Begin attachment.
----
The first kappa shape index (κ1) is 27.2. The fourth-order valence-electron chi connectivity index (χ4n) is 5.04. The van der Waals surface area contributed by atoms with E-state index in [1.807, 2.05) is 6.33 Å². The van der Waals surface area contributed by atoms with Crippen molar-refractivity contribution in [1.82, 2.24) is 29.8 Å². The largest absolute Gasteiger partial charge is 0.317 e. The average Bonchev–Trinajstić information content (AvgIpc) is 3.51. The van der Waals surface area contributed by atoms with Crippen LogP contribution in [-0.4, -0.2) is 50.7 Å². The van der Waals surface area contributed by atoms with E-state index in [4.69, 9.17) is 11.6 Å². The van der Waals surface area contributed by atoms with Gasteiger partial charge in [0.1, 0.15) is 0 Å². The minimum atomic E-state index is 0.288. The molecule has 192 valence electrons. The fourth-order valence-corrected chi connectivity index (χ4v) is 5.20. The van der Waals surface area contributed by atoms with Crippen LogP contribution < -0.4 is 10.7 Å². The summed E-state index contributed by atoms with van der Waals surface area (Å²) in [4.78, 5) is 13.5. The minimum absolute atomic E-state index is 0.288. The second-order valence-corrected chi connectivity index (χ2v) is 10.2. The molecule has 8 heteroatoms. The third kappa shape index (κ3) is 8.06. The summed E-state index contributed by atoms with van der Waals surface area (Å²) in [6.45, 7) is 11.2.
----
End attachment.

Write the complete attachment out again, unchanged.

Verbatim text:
The first kappa shape index (κ1) is 27.2. The fourth-order valence-electron chi connectivity index (χ4n) is 5.04. The van der Waals surface area contributed by atoms with E-state index in [1.807, 2.05) is 6.33 Å². The van der Waals surface area contributed by atoms with Crippen molar-refractivity contribution in [1.82, 2.24) is 29.8 Å². The largest absolute Gasteiger partial charge is 0.317 e. The average Bonchev–Trinajstić information content (AvgIpc) is 3.51. The van der Waals surface area contributed by atoms with Crippen LogP contribution in [-0.4, -0.2) is 50.7 Å². The van der Waals surface area contributed by atoms with E-state index in [4.69, 9.17) is 11.6 Å². The van der Waals surface area contributed by atoms with Gasteiger partial charge in [0.1, 0.15) is 0 Å². The minimum atomic E-state index is 0.288. The molecule has 192 valence electrons. The fourth-order valence-corrected chi connectivity index (χ4v) is 5.20. The van der Waals surface area contributed by atoms with Crippen LogP contribution < -0.4 is 10.7 Å². The summed E-state index contributed by atoms with van der Waals surface area (Å²) in [4.78, 5) is 13.5. The minimum absolute atomic E-state index is 0.288. The second-order valence-corrected chi connectivity index (χ2v) is 10.2. The molecule has 8 heteroatoms. The third kappa shape index (κ3) is 8.06. The summed E-state index contributed by atoms with van der Waals surface area (Å²) in [6.45, 7) is 11.2.